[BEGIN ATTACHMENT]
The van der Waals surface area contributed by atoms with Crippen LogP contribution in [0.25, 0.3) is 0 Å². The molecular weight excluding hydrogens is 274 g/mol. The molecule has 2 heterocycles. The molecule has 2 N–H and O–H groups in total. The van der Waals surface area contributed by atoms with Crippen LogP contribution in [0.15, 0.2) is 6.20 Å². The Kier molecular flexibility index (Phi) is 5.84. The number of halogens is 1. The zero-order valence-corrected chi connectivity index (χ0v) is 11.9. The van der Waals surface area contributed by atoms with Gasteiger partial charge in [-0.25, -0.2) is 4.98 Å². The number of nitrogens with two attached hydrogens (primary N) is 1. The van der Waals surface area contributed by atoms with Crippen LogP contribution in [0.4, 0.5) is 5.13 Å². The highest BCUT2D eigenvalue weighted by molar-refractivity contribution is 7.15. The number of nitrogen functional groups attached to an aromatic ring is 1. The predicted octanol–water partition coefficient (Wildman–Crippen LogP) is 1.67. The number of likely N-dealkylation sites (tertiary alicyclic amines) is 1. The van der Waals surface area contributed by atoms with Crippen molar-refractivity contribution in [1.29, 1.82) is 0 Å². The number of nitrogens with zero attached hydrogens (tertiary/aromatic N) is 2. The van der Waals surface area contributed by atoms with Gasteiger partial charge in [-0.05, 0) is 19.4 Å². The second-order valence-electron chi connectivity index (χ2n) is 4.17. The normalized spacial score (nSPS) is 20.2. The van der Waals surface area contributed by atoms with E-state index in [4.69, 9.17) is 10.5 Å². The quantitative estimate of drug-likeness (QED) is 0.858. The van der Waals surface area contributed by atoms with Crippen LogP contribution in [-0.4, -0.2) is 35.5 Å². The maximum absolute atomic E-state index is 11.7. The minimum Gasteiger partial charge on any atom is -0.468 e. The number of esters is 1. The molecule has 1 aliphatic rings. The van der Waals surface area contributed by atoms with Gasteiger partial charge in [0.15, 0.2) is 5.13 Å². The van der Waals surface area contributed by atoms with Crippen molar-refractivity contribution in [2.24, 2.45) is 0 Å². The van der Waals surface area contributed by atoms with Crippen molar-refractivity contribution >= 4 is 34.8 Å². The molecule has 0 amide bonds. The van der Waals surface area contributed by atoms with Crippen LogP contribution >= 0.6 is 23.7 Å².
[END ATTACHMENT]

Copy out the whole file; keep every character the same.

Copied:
The van der Waals surface area contributed by atoms with Crippen LogP contribution in [0.25, 0.3) is 0 Å². The molecular weight excluding hydrogens is 274 g/mol. The molecule has 2 heterocycles. The molecule has 2 N–H and O–H groups in total. The van der Waals surface area contributed by atoms with Crippen LogP contribution in [0.15, 0.2) is 6.20 Å². The Kier molecular flexibility index (Phi) is 5.84. The number of halogens is 1. The zero-order valence-corrected chi connectivity index (χ0v) is 11.9. The van der Waals surface area contributed by atoms with Gasteiger partial charge in [-0.25, -0.2) is 4.98 Å². The number of nitrogens with two attached hydrogens (primary N) is 1. The van der Waals surface area contributed by atoms with Crippen LogP contribution in [0.4, 0.5) is 5.13 Å². The highest BCUT2D eigenvalue weighted by molar-refractivity contribution is 7.15. The number of nitrogen functional groups attached to an aromatic ring is 1. The predicted octanol–water partition coefficient (Wildman–Crippen LogP) is 1.67. The number of likely N-dealkylation sites (tertiary alicyclic amines) is 1. The van der Waals surface area contributed by atoms with Crippen molar-refractivity contribution in [1.29, 1.82) is 0 Å². The number of nitrogens with zero attached hydrogens (tertiary/aromatic N) is 2. The van der Waals surface area contributed by atoms with Gasteiger partial charge in [-0.05, 0) is 19.4 Å². The second-order valence-electron chi connectivity index (χ2n) is 4.17. The normalized spacial score (nSPS) is 20.2. The van der Waals surface area contributed by atoms with E-state index in [4.69, 9.17) is 10.5 Å². The quantitative estimate of drug-likeness (QED) is 0.858. The van der Waals surface area contributed by atoms with Crippen LogP contribution in [-0.4, -0.2) is 35.5 Å². The maximum absolute atomic E-state index is 11.7. The minimum Gasteiger partial charge on any atom is -0.468 e. The number of esters is 1. The molecule has 1 aliphatic rings. The van der Waals surface area contributed by atoms with Gasteiger partial charge in [0.15, 0.2) is 5.13 Å². The van der Waals surface area contributed by atoms with Crippen molar-refractivity contribution in [2.24, 2.45) is 0 Å². The van der Waals surface area contributed by atoms with Crippen molar-refractivity contribution >= 4 is 34.8 Å². The molecule has 0 amide bonds. The van der Waals surface area contributed by atoms with Crippen LogP contribution >= 0.6 is 23.7 Å².